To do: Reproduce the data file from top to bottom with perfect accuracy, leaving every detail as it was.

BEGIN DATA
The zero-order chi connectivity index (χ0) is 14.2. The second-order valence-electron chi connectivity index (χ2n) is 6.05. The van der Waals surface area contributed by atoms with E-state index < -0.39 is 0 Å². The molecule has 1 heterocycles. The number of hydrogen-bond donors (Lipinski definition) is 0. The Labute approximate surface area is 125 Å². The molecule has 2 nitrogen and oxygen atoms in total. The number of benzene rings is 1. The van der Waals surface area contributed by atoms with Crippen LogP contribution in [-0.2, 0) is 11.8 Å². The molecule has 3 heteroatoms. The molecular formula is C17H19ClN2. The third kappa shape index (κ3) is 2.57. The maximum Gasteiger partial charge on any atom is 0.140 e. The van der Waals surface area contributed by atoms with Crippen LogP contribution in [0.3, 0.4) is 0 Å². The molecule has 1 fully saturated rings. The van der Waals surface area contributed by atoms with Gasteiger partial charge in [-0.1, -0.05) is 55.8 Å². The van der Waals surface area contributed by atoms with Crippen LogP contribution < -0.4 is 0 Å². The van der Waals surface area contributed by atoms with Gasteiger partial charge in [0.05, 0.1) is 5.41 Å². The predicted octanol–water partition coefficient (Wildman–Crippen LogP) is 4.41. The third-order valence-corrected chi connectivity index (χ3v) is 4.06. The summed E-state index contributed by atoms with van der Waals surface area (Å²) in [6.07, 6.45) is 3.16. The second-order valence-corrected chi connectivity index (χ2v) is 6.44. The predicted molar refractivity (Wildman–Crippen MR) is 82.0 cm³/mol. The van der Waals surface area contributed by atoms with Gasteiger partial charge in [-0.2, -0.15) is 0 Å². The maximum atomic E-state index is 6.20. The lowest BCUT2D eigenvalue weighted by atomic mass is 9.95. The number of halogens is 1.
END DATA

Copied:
The zero-order chi connectivity index (χ0) is 14.2. The second-order valence-electron chi connectivity index (χ2n) is 6.05. The van der Waals surface area contributed by atoms with E-state index < -0.39 is 0 Å². The molecule has 1 heterocycles. The number of hydrogen-bond donors (Lipinski definition) is 0. The Labute approximate surface area is 125 Å². The molecule has 2 nitrogen and oxygen atoms in total. The number of benzene rings is 1. The van der Waals surface area contributed by atoms with Crippen LogP contribution in [-0.2, 0) is 11.8 Å². The molecule has 3 heteroatoms. The molecular formula is C17H19ClN2. The third kappa shape index (κ3) is 2.57. The maximum Gasteiger partial charge on any atom is 0.140 e. The van der Waals surface area contributed by atoms with Crippen LogP contribution in [0.3, 0.4) is 0 Å². The molecule has 1 fully saturated rings. The van der Waals surface area contributed by atoms with Gasteiger partial charge in [-0.1, -0.05) is 55.8 Å². The van der Waals surface area contributed by atoms with Crippen LogP contribution < -0.4 is 0 Å². The van der Waals surface area contributed by atoms with Gasteiger partial charge in [0.05, 0.1) is 5.41 Å². The predicted octanol–water partition coefficient (Wildman–Crippen LogP) is 4.41. The third-order valence-corrected chi connectivity index (χ3v) is 4.06. The summed E-state index contributed by atoms with van der Waals surface area (Å²) in [6.07, 6.45) is 3.16. The second-order valence-corrected chi connectivity index (χ2v) is 6.44. The predicted molar refractivity (Wildman–Crippen MR) is 82.0 cm³/mol. The van der Waals surface area contributed by atoms with Gasteiger partial charge in [-0.2, -0.15) is 0 Å². The maximum atomic E-state index is 6.20. The lowest BCUT2D eigenvalue weighted by atomic mass is 9.95. The number of halogens is 1.